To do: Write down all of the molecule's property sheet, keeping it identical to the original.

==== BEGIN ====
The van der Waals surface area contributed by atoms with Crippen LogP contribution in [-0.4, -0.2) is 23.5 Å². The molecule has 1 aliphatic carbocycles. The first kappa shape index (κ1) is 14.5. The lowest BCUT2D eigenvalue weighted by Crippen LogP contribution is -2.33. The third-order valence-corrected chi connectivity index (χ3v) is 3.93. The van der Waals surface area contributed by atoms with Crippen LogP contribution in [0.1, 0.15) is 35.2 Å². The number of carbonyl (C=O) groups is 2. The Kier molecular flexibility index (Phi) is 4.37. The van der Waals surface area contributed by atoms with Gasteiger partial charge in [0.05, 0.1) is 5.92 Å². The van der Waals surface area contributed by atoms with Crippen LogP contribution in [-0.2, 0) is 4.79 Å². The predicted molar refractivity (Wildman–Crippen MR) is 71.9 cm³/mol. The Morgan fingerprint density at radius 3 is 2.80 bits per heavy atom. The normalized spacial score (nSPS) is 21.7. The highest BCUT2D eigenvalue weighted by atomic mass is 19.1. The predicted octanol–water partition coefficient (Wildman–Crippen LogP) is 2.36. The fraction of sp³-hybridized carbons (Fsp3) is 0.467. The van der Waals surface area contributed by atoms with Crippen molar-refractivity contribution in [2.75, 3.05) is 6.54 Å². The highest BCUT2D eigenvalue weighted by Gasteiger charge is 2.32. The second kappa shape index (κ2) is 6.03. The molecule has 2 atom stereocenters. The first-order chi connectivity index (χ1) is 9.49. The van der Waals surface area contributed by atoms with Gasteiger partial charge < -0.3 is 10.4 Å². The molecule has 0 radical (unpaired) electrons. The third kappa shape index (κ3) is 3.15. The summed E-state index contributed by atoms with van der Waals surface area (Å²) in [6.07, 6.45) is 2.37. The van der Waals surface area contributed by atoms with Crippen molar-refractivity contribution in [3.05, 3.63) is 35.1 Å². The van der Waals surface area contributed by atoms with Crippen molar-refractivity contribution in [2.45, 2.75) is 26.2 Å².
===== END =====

The van der Waals surface area contributed by atoms with Crippen LogP contribution in [-0.4, -0.2) is 23.5 Å². The molecule has 1 aliphatic carbocycles. The first kappa shape index (κ1) is 14.5. The lowest BCUT2D eigenvalue weighted by Crippen LogP contribution is -2.33. The third-order valence-corrected chi connectivity index (χ3v) is 3.93. The van der Waals surface area contributed by atoms with Crippen LogP contribution in [0.1, 0.15) is 35.2 Å². The number of carbonyl (C=O) groups is 2. The Kier molecular flexibility index (Phi) is 4.37. The van der Waals surface area contributed by atoms with Gasteiger partial charge in [0.05, 0.1) is 5.92 Å². The van der Waals surface area contributed by atoms with Crippen LogP contribution in [-0.2, 0) is 4.79 Å². The predicted molar refractivity (Wildman–Crippen MR) is 71.9 cm³/mol. The Morgan fingerprint density at radius 3 is 2.80 bits per heavy atom. The normalized spacial score (nSPS) is 21.7. The highest BCUT2D eigenvalue weighted by atomic mass is 19.1. The predicted octanol–water partition coefficient (Wildman–Crippen LogP) is 2.36. The fraction of sp³-hybridized carbons (Fsp3) is 0.467. The van der Waals surface area contributed by atoms with Crippen molar-refractivity contribution in [2.75, 3.05) is 6.54 Å². The highest BCUT2D eigenvalue weighted by Gasteiger charge is 2.32. The second kappa shape index (κ2) is 6.03. The molecule has 2 atom stereocenters. The first-order chi connectivity index (χ1) is 9.49. The van der Waals surface area contributed by atoms with Gasteiger partial charge < -0.3 is 10.4 Å². The molecule has 0 radical (unpaired) electrons. The third kappa shape index (κ3) is 3.15. The summed E-state index contributed by atoms with van der Waals surface area (Å²) in [6.07, 6.45) is 2.37. The van der Waals surface area contributed by atoms with Crippen molar-refractivity contribution in [3.05, 3.63) is 35.1 Å². The van der Waals surface area contributed by atoms with Crippen molar-refractivity contribution in [2.45, 2.75) is 26.2 Å².